Cover crops might seem like a new topic in agriculture, but they have been around for decades — well, actually for centuries, as I learned in research for this article. Maryland has a long history of researching and utilizing cover crops. Primarily because soils there already were depleted by the time of the American Revolution. Tobacco was a monoculture crop grown there, with clean tillage that resulted over time to severe soil erosion. Some farmers switched to wheat and corn as a result.

Thomas Jefferson and George Washington in the late 1790s incorporated grasses and legumes in rotation with tobacco, wheat and corn. The addition of the new crops were also an adequate feed source for cattle, and the cattle provided manure, hence nutrients to the soil. The crop rotation helped to restore depleted land to reduce emigration and starvation. However, change is usually a gradual process, and it was not until the 1860s before these practices were more widely adopted.

So what might be the benefits of cover crops? According to the book “Managing Cover Crops Profitably, third edition,” they cut fertilizer costs, reduce the need for herbicides and other pesticides, improve yields by enhancing soil health, prevent soil erosion, conserve soil moisture, protect water quality and help safeguard personal health. According to the authors, “these benefits will vary by location and season, but at least two or three usually occur with any cover crop.” Another benefit not mentioned in that particular section but that comes to mind is additional grazing or haying for livestock production.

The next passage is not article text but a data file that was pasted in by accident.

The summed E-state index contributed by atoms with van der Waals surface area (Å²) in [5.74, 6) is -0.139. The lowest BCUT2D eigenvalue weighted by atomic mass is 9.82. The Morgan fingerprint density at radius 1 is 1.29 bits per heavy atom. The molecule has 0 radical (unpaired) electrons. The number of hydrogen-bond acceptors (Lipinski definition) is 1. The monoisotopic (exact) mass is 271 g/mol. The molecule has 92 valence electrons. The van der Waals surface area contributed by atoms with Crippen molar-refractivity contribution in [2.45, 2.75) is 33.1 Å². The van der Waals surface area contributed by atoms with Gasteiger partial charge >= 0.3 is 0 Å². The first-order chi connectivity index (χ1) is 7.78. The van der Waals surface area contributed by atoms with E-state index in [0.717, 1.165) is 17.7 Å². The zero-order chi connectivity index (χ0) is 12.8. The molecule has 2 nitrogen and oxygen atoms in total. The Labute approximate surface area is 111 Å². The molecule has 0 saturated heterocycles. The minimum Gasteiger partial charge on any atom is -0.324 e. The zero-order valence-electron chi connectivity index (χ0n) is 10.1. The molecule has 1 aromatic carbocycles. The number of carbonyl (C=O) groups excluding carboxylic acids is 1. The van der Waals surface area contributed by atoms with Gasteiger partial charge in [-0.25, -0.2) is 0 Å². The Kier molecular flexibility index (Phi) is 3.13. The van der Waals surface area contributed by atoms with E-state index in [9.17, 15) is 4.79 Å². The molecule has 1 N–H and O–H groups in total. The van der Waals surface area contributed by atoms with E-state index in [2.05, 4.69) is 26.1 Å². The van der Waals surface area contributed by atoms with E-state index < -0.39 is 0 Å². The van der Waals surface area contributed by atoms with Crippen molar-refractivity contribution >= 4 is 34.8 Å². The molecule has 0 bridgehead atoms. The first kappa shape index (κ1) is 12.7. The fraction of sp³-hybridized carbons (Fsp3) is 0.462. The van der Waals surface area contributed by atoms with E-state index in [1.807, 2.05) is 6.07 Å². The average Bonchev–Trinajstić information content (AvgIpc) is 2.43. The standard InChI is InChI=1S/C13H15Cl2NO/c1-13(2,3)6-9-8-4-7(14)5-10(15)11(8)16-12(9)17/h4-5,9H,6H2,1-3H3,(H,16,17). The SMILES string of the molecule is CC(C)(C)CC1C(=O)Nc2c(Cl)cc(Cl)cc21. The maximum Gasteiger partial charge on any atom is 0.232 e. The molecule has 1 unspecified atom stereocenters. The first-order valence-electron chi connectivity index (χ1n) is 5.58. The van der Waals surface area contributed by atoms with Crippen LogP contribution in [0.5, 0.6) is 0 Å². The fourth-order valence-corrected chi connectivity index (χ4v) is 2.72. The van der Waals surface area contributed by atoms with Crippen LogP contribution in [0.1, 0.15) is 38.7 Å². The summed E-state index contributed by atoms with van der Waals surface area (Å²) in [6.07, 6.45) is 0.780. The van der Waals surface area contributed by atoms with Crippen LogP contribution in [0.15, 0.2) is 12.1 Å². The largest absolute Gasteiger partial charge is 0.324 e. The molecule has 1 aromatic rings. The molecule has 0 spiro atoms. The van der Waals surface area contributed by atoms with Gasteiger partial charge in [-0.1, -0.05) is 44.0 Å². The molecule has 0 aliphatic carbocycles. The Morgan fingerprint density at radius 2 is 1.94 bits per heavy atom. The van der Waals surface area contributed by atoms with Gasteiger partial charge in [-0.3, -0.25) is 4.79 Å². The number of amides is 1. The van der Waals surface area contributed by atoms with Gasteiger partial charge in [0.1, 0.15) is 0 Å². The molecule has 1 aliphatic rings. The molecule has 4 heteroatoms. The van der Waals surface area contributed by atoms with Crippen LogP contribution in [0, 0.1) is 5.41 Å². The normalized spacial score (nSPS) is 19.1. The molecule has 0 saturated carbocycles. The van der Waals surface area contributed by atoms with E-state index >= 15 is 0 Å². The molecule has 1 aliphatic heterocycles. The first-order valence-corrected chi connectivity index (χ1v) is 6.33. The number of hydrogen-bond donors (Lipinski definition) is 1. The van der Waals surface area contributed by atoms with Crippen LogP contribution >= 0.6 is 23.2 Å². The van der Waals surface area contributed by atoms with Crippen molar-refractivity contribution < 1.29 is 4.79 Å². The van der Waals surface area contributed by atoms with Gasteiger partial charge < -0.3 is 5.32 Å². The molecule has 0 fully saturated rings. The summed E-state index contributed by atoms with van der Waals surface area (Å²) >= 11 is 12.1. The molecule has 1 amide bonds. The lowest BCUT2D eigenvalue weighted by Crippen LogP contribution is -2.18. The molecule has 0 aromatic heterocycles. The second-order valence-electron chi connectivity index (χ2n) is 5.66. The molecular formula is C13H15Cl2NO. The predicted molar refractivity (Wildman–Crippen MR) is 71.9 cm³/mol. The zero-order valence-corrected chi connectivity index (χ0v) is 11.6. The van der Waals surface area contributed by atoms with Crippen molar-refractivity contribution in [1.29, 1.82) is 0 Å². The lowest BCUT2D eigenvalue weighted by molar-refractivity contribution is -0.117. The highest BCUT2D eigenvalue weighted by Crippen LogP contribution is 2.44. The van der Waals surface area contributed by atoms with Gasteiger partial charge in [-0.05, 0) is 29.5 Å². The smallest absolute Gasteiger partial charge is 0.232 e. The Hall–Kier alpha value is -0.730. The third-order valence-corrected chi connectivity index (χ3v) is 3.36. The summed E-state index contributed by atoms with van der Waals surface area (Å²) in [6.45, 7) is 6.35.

“Cover crops provide many benefits, but they’re not do-it-all wonder crops. To find a suitable cover crop or mix of covers: Clarify your primary needs or goals, identify the best time and place for a cover crop in your system, and test a few options.”

Therefore, if you are curious or just think we are flat-out crazy, or better yet want to explore potential options for utilizing cover crops, come join us. The Cottonwood Extension District will offer a Cover Crop School on Wednesday in Great Bend and Hays. The Great Bend school will be at the American Ag Credit Building, 5634 10th St. in Great Bend, from 10 a.m. to 1 p.m., with a light meal served. The Hays school will be from 3:30 to 6:30 p.m. at the Cottonwood Extension Office meeting room, 601 Main in Hays, with a meal following.

Anita Dille, professor of weed ecology at Kansas State University, will discuss her applied research on weed suppression using cover crops. She will discuss how different mixes of cover crops suppressed weeds and what covers might work best depending on your cropping system.

Jaymelynn Farney, southeast area beef systems specialist for K-State Research and Extension, will discuss her applied research pertaining to using cover crops in a livestock production system. She will discuss grazing covers as well as baling for future use. She also will talk about recommended cover crops to maximize forage for livestock and future applied research projects.

To learn more about cover crops, join us Wednesday in either Great Bend or Hays. The programs are free to attend, but RSVP is requested by Monday for meal counts. RSVP for either program at (620) 793-1910 or (785) 628-9430, or email Theresa at tam3@ksu.edu.

Stacy Campbell is a Kansas State Research and Extension agent in Hays for the Cottonwood Extension District Office.